This next step is a little like the paper piecing template preparation from when you made the body. The denim is not stiff enough to sew across from side to side, though, so instead take a thread and go round the seam allowance:

Running stitches around the edge
Make a running stitch all around the edge, about halfway through the allowance.

Use a safety pin in the centre to make sure your fabrics don’t slip about (especially if you used tie silk like mine!) 🙂 Pull up the thread to cause the allowance to gather up and fold over the denim:

Gathered outer fabric curled over the denim
All gathered up ready to use

Take the safety pin out and then place the “bottom” over the legs, with the raw edges facing down:

Once you have the piece secured to your liking, it’s time to stitch it down. I used a piece of sturdy thread for this (no. 8 perle cotton, in fact). It doesn’t need to be that strong, but I like the decorative look of the stitching. You want it to be sturdy to cope with the legs being pulled on.

Starting stitches to anchor thread
Make a few stitches in place to start off the thread

First make a few stitches on the underside of the “bottom” to anchor your thread. Then whip stitch all around the edge, taking at least three stitches on the body between each leg. It won’t hurt to reinforce the stitches on the body that are right next to each leg, if you like.

Whip-stitching around the bottom
Take a few extra stitches next to each leg, for strength

Once you have gone all the way around, secure the end of your thread with a few more stitches in place, and then push the needle through to the centre of the bottom, like so:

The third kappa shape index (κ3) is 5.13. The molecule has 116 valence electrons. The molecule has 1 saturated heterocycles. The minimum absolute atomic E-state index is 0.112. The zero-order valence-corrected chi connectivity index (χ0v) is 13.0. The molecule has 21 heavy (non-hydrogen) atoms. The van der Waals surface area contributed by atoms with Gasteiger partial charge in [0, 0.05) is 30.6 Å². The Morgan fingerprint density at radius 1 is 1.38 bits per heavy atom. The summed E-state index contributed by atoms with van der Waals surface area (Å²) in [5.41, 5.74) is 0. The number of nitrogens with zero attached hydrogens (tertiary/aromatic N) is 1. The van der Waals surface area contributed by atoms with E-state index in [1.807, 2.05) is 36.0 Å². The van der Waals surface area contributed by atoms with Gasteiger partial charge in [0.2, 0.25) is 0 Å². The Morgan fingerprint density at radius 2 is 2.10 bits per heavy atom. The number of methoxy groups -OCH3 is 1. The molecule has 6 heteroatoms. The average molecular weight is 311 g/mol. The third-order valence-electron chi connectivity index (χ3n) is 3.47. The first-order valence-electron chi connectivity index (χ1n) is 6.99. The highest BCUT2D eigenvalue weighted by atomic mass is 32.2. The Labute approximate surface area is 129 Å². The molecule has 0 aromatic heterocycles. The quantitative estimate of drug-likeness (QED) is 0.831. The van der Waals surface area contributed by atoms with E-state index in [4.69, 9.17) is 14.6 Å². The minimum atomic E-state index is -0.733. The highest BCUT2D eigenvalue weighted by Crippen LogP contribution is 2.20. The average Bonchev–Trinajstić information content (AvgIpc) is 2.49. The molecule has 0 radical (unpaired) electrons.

Bottom of the octopus covering the legs
Trim this and you’ve buried your thread end 🙂

Trim the thread, and that’s it for attaching the legs! Nice work 🙂 Now might be a good time to put a little face onto the body, though, so stick around a little longer. I like to draw some closed eyes on my softies, it gives them a peaceful look, and is pretty easy to do! Fiddling about with pupils and eye shapes can be really hard to get looking right! Take a piece of scrap or paper and draw a couple of half-circles next to each other.

Test fitting the eyes
Compare your eyes for shape and size with the body piece

I held mine up against the softie to see if the placement was right. I then used the guide to draw directly onto the softie face, replicating the curves and size. You could transfer your eyes using whatever technique is your favourite (pins, transfer wax paper, whatever you like). I find the eyes simple to do, so I’m happy to just draw straight onto the face with a washable marker.

Now take some embroidery floss or perle cotton, and anchor your thread inside the gap between a nearby leg:

Anchoring the thread
Anchor the thread in a gap between the leg and body

Then make a line of backstitches over the top of your marks:

Backstitching the eyes
Backstitching the eyes

When you get to the end, go back along the line and fill between each stitch to represent eye lashes. I use short stitches at the edges, and long ones in the middle of each eye:

Finished eyes
Face complete!

To finish off the thread, push the needle back out somewhere on the underside – perhaps another leg gap if you can manage it. Then you can anchor the thread somewhere hidden.

Now your octopus is looking pretty good! He just needs some booties, and he will soon be finished!

I really love to hear your thoughts, so please leave a comment! :)